in India are both regulators and regulated entities. In regulatory parlance, stock exchanges
are the first line of regulators. The website of the National Stock Exchange
(NSE) says “in its role of a securities market
is required to set out and implement rules and regulations to govern the securities market…NSE
has a set of Rules and Regulations specifically applicable to each of its trading segments. NSE
as an entity regulated by SEBI
undergoes regular inspections by them to ensure compliance.”
But what happens when the primary role of exchanges, which is to provide a fair marketplace, breaks down when there is a scam by which some brokers have managed to systematically game the stock market
system? Can senior employees of the exchange hide behind consent rules and bury the scam? (The consent rules allow a wrongdoer to pay a fine and go scot-free without denying or admitting the wrongdoing.) This is a question that the board of the Securities and Exchange Board of India (Sebi) needs to deliberate upon while it deals with the consent application of the NSE
regarding the algo scam, which has rocked the exchange since 2015, leading to a series of high-profile departures.
Sometime in early 2015, a whistleblower wrote a letter to Sebi
officials, alleging and explaining in great detail how certain brokers were able to systematically log in ahead of others to the NSE’s co-location servers, and reap super profits. Sebi
acted like a post office, sending the letter to the NSE, asking for its response and, after getting a reply that denied all the allegations, kept quiet. However, the content of the letter was carried in Moneylife.
management, then led by Chitra Ramakrishna and Ravi Narain, took a public stand that these allegations were false. They tried to intimidate and wreck us with a Rs 1 billion defamation case, which was thrown out by the Bombay High Court. When the whole thing became high-profile, Sebi
listened to its Technical Advisory Committee’s suggestion to set up an expert team from the Indian Institute of Technology, Bombay, which upheld the whistleblower’s allegations. Two more investigations, one by Deloitte and another by Ernst & Young, came to similar conclusions. This was followed by the exit of the vice-chairman, Mr Narain, and managing director, Ms Ramakrishna, among others, under a cloud. Sebi
then issued a weak show cause notice.
After three years of slow investigation and more details spilling out in public, Sebi
sent a second set of show cause notices in early July this year to the NSE
and several of its former employees. NSE
Managing Director Vikram Limaye has been quoted as saying that the exchange will file consent terms and be done with this monumental scam. Should it be allowed to? One of the cardinal principles of law is coming to the court with “clean hands”. Under this doctrine a plaintiff is not entitled to obtain a remedy if it has acted unethically or has acted in bad faith regarding the subject of complaint. The NSE’s hands have always been unclean in the algo scam episode. Here is a small sample:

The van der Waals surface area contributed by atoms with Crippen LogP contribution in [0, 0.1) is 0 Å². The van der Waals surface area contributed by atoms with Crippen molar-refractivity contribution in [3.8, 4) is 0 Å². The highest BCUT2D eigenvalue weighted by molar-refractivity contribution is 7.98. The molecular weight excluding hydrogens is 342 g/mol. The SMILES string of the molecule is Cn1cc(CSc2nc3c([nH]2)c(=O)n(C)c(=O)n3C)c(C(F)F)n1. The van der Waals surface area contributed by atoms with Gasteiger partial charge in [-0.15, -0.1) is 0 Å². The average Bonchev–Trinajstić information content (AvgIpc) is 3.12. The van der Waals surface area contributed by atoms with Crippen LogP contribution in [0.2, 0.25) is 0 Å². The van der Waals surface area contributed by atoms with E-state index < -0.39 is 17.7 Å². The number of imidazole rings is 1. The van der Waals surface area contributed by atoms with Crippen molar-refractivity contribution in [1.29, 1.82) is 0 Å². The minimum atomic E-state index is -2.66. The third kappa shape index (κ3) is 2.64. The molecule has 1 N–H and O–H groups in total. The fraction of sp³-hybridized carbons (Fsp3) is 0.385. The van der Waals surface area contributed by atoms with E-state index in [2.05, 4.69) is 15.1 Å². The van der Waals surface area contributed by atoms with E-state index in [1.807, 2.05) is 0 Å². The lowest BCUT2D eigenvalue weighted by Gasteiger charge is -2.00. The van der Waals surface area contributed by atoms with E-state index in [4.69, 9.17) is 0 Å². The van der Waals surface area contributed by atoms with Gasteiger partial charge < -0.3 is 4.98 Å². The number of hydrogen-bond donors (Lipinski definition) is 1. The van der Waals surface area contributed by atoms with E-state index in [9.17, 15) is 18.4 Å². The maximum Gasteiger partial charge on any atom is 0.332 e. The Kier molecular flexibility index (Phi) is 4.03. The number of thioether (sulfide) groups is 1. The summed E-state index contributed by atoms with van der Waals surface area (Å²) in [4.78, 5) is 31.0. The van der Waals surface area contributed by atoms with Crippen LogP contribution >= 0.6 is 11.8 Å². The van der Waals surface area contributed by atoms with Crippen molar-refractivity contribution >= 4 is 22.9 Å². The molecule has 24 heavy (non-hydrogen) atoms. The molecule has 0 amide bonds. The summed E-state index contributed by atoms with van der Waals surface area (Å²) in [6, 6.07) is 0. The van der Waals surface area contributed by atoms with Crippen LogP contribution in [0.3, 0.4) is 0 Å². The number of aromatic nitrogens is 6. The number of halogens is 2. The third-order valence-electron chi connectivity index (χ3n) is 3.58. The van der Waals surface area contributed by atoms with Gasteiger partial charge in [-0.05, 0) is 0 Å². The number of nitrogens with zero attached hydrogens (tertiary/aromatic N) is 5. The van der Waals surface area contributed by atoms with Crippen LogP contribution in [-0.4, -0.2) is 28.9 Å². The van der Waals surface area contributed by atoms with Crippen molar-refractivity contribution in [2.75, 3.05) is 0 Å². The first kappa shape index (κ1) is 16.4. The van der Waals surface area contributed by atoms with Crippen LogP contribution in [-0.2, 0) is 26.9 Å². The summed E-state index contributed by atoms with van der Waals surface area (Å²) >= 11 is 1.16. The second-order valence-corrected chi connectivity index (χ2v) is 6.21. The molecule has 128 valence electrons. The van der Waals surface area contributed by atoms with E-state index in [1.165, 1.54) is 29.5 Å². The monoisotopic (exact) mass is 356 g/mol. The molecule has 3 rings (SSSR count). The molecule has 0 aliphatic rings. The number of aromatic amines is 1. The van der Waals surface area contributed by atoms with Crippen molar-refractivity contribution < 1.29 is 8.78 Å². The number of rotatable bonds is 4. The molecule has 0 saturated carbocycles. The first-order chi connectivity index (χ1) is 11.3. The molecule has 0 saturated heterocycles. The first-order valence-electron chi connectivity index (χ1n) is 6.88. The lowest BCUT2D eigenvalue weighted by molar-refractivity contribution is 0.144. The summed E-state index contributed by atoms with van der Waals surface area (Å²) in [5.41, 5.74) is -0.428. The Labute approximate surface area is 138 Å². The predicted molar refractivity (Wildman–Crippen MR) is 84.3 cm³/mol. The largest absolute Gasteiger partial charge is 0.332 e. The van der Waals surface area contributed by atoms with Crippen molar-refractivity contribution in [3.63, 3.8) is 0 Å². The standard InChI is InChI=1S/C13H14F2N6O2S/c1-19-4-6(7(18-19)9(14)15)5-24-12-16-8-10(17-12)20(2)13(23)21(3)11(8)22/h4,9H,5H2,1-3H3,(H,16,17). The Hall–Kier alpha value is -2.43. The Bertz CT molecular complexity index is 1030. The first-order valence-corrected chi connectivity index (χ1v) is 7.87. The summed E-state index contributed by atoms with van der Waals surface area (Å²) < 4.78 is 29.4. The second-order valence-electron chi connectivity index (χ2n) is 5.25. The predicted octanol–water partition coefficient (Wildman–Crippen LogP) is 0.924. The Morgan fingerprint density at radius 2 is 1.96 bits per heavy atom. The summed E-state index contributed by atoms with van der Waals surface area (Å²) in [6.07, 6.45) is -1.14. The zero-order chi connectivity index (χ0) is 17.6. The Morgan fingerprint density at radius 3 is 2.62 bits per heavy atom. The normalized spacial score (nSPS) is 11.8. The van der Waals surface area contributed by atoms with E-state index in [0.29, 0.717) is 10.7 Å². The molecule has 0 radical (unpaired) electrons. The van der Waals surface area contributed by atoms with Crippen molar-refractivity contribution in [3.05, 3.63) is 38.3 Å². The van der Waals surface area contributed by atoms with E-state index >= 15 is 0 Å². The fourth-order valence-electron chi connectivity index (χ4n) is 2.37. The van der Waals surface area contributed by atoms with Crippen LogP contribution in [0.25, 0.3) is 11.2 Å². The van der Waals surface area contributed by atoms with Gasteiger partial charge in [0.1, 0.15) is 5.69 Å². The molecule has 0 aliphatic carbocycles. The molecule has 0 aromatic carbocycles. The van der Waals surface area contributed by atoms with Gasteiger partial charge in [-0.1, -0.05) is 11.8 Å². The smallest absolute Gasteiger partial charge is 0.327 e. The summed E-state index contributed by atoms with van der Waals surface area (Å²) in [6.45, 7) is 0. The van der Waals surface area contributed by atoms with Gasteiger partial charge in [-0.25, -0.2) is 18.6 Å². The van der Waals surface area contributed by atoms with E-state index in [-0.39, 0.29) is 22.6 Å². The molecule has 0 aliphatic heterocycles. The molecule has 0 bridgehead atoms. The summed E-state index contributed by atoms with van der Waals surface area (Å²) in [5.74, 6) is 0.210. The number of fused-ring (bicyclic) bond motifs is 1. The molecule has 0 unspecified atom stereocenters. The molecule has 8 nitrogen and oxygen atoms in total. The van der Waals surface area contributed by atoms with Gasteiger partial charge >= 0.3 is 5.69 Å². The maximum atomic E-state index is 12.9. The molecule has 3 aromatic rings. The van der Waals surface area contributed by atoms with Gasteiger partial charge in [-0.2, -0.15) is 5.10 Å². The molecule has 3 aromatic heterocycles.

Consistently denying that there was anything wrong with its systems;
Intimidating the media — something it has been accused of doing even earlier;
Stalling and denying information to the IIT Bombay team;
Misrepresenting facts to various investigators;
Breezy and casual replies on oath to Sebi interrogators;
I will give just two examples of the above. The first is a quote from the expert committee (of IIT Bombay). “NSE
has not fully co-operated with us as they have not given timely response, or have not responded at all, and have not deployed enough resources to answer all queries in timely fashion.” The second example is from the wishy-washy interrogation of Sebi.
When asked what steps were taken to ensure “equal and fair” access, Ms Ramakrishna, with whom the buck should stop, said “while these principles (of equal and fair access) would be embodied in the actual practices and implementation, the respective departments may have had their own monitoring ranges…” Whatever does this even mean? Can someone at that level get away by such shirking of responsibility?
At no stage in the last three years has any senior official of the NSE
been contrite and apologetic about the algo scam. If a broker is caught doing anything out of the way, the NSE
shuts down its terminal, inflicting an immediate loss of business and tarnishing its reputation. And here are a bunch of salaried employees on an international pay-scale, who “failed to ensure fair, transparent and equitable access to its members”, concluded Sebi, and continued to pretend that the algo scam was no big deal. Many of the accused are still in charge of running key functions of the exchange.
This is not the first time that the NSE
has been caught with a faulty system and loose monitoring. On two previous occasions (illegal modification of the client code and flash crash of October 2012), Sebi
allowed the NSE
to get away, even though the regulator concluded in the second report: “If only NSE
had in place a proper system/process…the incident that happened on October 5, 2012 would not have happened.” It will be a travesty of justice if Sebi
is too incompetent and the NSE
too big to be pinned down for clear-cut wrongdoing again and again. After all, can we have a system where the NSE’s top brass will collect the upside of a near monopoly with thousands of billions of yearly profits and no downside when caught napping?
The writer is the editor of www.moneylife.in